This book is either a troll or a legitimate book of criticism masked behind a psuedonym for no good reason, and either way it's sort of a miserable failure.
Since Alan Smithee is the recently-discontinued psuedonym for DGA directors wishing to disown a work, you might imagine that the book is attempting some kind of anti-criticism, showing off what ridiculous opinions the director of Supernova and Hellraiser: Bloodline might have. But there's no coherent attempt to write in another person's voice, and if the intent is to basically troll the reader, it's too unfocused for that as well- why not throw in some guaranteed controversy-starters like Star Wars, Lord of the Rings, or, hell, Citizen Kane? Why not go all out and skewer beloved family classics, legends of old Hollywood, or acclaimed foreign films? Why limit yourself to mostly the last decade with a few old ones thrown in for the heck of it?
On top of which it's just not very funny. The writing is a clichéd, uninspired form of that dry misanthropy which UK's snarkier critics love, only at least the writers for, say, Total Film are making an attempt to actually review the picture in question. "Smithee" just rambles for two or three paragraphs, throwing in the odd quip about how his wife badgers him to stop drinking or how Americans are different from yogurt (no culture.) When writing about Spielberg's War of the Worlds (which may be highly acclaimed in some corner of the universe I'm not familiar with), he wastes a lot of time gabbing about Tom Cruise's peccadilloes and slowly starts on the film, only he's used up all his meager space already.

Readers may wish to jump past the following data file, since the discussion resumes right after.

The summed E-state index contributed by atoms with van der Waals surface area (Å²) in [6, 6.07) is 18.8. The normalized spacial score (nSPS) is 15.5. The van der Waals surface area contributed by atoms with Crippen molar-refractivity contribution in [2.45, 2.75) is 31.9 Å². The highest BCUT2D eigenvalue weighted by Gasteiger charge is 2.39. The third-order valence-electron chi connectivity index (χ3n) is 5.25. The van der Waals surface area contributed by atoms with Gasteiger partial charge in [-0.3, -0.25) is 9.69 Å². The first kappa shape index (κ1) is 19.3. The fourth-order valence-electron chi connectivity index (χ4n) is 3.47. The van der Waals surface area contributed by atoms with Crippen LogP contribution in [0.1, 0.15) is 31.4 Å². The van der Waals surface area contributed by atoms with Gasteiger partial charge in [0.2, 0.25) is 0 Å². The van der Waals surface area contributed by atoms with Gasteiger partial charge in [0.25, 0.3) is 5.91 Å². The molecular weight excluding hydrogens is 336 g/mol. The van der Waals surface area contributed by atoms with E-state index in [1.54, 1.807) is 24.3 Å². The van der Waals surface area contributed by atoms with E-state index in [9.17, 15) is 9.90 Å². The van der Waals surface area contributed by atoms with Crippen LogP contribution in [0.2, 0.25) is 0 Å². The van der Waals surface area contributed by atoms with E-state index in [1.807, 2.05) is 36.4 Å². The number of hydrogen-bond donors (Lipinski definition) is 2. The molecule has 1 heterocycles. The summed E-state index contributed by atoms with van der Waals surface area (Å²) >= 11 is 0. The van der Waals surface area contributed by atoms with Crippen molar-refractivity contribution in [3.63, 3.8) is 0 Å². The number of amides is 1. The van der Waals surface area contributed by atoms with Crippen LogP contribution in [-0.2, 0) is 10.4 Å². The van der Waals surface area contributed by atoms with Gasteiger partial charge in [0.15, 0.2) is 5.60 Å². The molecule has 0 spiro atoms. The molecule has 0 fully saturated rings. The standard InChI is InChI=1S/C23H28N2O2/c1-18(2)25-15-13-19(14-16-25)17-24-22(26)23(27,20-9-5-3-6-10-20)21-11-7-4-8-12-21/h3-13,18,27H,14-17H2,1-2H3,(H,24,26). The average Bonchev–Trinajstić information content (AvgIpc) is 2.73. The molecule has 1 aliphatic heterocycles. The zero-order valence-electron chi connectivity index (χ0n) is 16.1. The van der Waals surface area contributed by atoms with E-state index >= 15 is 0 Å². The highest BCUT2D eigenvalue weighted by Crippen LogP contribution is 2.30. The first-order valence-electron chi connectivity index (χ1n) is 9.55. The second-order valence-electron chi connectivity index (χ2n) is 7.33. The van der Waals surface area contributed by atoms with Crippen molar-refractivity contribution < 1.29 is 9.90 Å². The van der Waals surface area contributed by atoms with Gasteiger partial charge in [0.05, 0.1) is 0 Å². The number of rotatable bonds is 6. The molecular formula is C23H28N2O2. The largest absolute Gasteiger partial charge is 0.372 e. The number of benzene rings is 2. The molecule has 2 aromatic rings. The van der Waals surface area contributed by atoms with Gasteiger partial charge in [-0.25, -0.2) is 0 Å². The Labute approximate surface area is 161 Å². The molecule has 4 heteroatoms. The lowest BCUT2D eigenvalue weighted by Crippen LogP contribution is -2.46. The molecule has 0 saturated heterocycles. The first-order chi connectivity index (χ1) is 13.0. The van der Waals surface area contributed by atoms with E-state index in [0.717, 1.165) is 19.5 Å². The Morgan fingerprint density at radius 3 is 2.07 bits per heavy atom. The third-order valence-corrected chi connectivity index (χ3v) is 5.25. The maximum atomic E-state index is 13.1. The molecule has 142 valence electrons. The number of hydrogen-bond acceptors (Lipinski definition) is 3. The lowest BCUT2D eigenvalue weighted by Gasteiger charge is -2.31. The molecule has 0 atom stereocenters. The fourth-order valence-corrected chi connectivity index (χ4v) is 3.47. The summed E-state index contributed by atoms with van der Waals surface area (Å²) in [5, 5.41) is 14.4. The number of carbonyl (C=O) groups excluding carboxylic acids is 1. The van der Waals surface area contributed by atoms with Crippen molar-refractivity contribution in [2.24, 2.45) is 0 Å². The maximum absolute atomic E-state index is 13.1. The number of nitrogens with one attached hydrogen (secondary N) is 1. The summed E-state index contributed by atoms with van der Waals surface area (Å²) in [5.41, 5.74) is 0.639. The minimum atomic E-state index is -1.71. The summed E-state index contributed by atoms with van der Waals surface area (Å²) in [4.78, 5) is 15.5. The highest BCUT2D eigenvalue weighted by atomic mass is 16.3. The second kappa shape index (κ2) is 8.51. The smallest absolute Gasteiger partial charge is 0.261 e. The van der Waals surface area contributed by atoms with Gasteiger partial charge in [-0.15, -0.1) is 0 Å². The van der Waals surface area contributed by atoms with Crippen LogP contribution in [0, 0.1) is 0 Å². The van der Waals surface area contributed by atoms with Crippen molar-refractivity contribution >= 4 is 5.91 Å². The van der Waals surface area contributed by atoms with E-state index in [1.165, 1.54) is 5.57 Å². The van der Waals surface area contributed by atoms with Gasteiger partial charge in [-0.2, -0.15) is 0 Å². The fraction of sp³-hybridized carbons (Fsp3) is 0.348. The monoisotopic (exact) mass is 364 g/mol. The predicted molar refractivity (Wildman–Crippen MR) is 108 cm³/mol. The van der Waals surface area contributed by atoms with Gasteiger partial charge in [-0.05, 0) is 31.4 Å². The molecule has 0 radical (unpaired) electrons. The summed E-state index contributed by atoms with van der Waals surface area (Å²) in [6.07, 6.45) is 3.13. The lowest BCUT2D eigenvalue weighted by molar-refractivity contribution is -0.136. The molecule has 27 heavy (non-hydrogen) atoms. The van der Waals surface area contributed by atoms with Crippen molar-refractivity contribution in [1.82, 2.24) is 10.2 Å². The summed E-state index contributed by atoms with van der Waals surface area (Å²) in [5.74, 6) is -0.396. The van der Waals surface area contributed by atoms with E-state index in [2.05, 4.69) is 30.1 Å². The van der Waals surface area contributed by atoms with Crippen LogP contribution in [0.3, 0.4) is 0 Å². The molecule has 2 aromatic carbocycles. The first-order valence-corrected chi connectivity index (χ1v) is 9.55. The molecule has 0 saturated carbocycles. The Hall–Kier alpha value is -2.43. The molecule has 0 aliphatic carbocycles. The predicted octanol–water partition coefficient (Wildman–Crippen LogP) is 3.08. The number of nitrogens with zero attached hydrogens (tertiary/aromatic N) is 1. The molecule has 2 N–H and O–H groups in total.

If it is serious criticism, well, that doesn't work either. See, writing a negative review is not simply a question of coming up with some creative analogies ("the lead is more wooden than Pinocchio.") You have to actually discuss what the movie does wrong. 101 Movies To Avoid steers clear of specifics whenever possible, in favor of what Dorothy Parker called "calisthenics with words", only these aren't even vigorous calisthenics. In several cases it's not clear whether or not the reviewer has even seen the film in question- he not only gets facts wrong, he conveys no sense of how a film moves, feels, looks. You could change a few words and swap several of these around.
I feel like I'm giving this more attention than was put into it, but you see, that's the point. Anything worth doing is worth doing well, and this includes tearing apart popular films. 101 Movies to Avoid takes the slacker's approach to criticism and fails even to deliver quality snark.